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An important discussion about the ubiquitous acceptance of dangerous sound levels and what that means for young people who stand to lose their hearing before even getting to adulthood. I speak form experience - and I hope do deliver some good advice for those who want to listen.... and still can. Enjoy!
The Ultras (With thumbnail of my old friend Dick Dale) - https://www.youtube.com/watch?v=iglGLk_RN5w
The Mysterons Live - https://www.youtube.com/watch?v=HL5aDxSmYrE
Paul Gilbert - https://www.youtube.com/watch?v=FAqrTSKv03E&t=1913s
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By Fran

18 thoughts on “Going deaf – or not – with buds!”
  1. Avataaar/Circle Created with python_avatars RetroCaptain says:

    I once heard sounds emanating from a guys ears with buds shoved in;
    He was on the opposite side of a double wise street+. I'm talking almost 40 feet away.
    I figured it out years ago with regular headphones. Have to keep it deliberately low. We just don't think about it. Same thing with drinking smoking etc you just keep rolling until the Dr steps in giving you bad news.

  2. Avataaar/Circle Created with python_avatars peteb2 says:

    I was recently rendered deaf for at least 3 days. People would speak, their mouth moved i heard zip nadda! An accident that utterly stunned this so important sense we take for granted… It was at a live firing blackpowder cannon hobby group event. For some unknown reason i fired my 40mm neglecting in the moment to don my ear protection & of course i'd over loaded on the powder for that extra loud effect. I swear i also felt the airblast wave on my face! I now have scarring to my eardrums, they bled a bit & although i have hearing so i understand conversation now i am certain listening to my fave music is not the same….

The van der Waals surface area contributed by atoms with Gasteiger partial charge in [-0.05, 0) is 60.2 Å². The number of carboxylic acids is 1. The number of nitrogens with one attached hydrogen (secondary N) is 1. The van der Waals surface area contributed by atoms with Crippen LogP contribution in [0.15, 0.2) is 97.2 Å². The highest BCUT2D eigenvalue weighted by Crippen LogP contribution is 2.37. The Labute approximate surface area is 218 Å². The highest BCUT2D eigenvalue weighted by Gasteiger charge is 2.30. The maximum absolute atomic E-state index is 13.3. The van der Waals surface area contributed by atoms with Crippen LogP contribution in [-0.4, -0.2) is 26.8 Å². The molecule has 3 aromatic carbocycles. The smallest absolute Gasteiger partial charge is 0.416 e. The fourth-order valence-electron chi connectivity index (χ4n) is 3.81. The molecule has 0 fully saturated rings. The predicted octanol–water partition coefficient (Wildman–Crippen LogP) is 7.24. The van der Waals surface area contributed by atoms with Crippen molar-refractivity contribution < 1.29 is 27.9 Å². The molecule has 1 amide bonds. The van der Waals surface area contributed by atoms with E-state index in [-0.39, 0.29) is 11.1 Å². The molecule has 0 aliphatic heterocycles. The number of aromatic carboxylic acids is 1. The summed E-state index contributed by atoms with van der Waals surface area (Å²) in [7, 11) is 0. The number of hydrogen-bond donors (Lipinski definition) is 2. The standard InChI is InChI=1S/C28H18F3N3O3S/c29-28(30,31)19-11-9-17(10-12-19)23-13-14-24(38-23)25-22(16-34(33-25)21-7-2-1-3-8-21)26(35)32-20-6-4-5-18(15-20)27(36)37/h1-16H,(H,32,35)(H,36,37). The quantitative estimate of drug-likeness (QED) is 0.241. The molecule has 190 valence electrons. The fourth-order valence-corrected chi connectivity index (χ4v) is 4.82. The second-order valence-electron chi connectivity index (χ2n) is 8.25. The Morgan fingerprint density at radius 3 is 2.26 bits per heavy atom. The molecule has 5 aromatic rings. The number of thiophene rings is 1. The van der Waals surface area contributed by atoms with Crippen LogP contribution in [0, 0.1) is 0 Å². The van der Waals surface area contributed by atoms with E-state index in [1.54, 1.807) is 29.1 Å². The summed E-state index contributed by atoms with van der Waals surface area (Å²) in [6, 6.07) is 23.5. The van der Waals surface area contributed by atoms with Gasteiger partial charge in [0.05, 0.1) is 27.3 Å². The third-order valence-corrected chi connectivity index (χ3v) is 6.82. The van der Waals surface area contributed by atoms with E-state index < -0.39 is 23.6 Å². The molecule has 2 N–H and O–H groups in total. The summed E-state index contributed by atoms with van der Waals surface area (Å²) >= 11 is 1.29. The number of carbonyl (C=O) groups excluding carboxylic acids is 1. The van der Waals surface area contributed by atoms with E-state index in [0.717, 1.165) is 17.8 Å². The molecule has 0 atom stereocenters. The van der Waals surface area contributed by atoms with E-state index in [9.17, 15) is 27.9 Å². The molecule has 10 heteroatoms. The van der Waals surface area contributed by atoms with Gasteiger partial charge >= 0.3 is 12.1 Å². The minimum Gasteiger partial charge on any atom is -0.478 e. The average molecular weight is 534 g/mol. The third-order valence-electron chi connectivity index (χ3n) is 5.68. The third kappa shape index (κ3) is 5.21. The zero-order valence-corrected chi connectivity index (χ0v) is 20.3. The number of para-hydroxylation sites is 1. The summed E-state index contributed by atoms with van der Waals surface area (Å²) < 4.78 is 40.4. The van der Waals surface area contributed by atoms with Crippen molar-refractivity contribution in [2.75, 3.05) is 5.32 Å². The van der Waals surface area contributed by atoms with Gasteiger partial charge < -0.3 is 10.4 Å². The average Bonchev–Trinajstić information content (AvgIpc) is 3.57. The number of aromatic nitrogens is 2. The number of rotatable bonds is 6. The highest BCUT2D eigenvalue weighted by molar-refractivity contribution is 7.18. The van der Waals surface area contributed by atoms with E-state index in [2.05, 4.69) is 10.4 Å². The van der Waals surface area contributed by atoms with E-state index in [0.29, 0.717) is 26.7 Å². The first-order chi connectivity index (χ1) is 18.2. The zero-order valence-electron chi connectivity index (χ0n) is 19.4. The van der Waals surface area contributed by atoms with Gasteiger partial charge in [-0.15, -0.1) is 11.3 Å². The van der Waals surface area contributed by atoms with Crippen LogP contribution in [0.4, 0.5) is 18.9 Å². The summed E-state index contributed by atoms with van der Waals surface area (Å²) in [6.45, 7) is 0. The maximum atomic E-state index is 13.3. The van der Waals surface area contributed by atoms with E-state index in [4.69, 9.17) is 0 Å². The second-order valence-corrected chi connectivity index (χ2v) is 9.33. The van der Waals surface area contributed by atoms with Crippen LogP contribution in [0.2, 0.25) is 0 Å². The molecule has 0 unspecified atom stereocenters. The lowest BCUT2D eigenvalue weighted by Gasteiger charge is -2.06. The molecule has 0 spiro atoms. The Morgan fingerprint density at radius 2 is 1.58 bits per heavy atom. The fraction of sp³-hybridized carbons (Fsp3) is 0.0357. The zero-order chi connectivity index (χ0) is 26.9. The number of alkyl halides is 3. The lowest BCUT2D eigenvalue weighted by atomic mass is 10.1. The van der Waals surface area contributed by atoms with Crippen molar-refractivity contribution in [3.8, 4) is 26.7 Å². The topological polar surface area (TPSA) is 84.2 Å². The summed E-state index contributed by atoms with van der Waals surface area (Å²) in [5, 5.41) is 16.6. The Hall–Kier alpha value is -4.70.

3. Avataaar/Circle Created with python_avatars cza rodzi says:

    Great public service announcement!

  4. Avataaar/Circle Created with python_avatars Dan Washburn says:

    Hey Fran! Thanks for bringing this up. I know I have abused my hearing for decades, both with ear buds and standing right in front of massive amp cabinets. Now I'm intrigued with trying out a dB meter (RIP Radio Shack) to map out my ambient sound levels. I have tinnitus, though it doesn't block out sound, it's just an annoying extra hiss that I can also sometimes mentally filter out. Isn't this a classic case where the wisdom would have been great for younger me. Mammas don't let your babies get hearing loss at rock shows!

  5. Avataaar/Circle Created with python_avatars Daniel Deary says:

    The young people who do lawn maintenance with mowers. leaf blowers hardly ever wear protection. I myself wear ear protection when running the vacuum. My cats are very wise to run away to a far room when I do this.

  6. Avataaar/Circle Created with python_avatars B GE says:

    Most phones today don't have hard wired headphones any more.